Levi’s and Aquafil in major Econyl sustainability launch

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Levi’s using Econyl by Aquafil

Jeans giant Levi Strauss is going one step further to differentiate itself from the average denim offer with a new sustainability partnership. The company has linked up with Aquafil and its Econyl brand to create a new men’s line made from regenerated nylon derived from waste materials such as fishing nets and used carpets.

The companies said that looking into the future, there’s no guarantee that there’ll be enough land available to meet global demand for cotton, the main fibre for denim clothing. “So to be a successful company in a world that is increasingly resource-constrained, Levi’s need to continue down the road toward achieving closed-loop apparel — while incorporating other alternatives to virgin raw materials.”

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Levi’s using Econyl by Aquafil

“We envision a world where everyday items don’t have to come at the expense of the environment,” said Aquafil chief Giulio Bonazzi. “This new partnership is further proof that sustainable materials can be used to reinvigorate products that have been traditionally made. Levi’s is redefining the denim industry.”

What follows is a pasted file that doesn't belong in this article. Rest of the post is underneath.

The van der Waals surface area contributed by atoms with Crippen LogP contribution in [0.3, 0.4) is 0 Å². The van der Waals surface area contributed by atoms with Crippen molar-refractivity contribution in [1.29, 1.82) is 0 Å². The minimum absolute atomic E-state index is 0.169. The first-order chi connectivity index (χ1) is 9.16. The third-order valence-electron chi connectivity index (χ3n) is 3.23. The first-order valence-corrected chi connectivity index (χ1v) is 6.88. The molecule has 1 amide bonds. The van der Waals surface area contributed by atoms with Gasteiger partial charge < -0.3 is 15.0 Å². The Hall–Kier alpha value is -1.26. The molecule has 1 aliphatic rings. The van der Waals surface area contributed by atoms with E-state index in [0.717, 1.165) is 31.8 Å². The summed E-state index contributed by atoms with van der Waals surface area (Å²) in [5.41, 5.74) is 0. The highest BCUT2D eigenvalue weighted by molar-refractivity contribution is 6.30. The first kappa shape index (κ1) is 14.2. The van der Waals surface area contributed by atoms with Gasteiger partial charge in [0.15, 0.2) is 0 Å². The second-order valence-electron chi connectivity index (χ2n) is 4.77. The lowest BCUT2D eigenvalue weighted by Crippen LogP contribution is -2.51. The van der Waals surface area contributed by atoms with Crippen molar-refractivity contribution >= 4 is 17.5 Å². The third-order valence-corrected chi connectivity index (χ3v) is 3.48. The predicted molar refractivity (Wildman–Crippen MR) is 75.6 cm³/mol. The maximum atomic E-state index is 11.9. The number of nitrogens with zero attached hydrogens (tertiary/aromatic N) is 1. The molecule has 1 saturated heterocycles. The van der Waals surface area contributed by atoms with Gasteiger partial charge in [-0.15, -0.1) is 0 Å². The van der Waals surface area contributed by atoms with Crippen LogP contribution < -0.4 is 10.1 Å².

I’m not sure if it’s quite doing that as a number of other brands and retailers are also pursuing sustainable fabric goals. But anything such a major name can do will be a boon given the impact of mass denim production on the environment (and the bad press the denim industry often gets around sustainability).

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Nylon can be recycled by Aquafil from used fishing nets to create Econyl

We’re still at a stage where such initiatives are newsworthy, of course, which means they’re still not the norm. It’s a bit like animal testing was in the beauty industry some years ago and thankfully we’re no longer at a stage where not testing on animals is unusual enough to make headlines.

So, what about Econyl? The fibre is made from 100% regenerated nylon waste materials and helps divert waste from landfills and oceans. It claims no loss of quality after reclamation and transformation of nylon waste, and is used to produce a wide range of textile products such as sportswear, swimwear, and carpets.

In fact, Aquafil also linked up with Speedo USA last year on what was claimed to be the first such initiative in the swim sector. It converted leftover fabric scraps into raw nylon for swimsuits. Other brands it has worked with include Triumph, Adidas, and La Perla.

Is this a strong commercial proposition? It looks that way. Aquafil started its Econyl Regeneration System as a sustainability initiative in 2007 at a time when 85% of all textile waste in the US ended up in landfill. It said that within four years it had become a commercial driver within the company, which means it’s more than just tokenism. Good on them.

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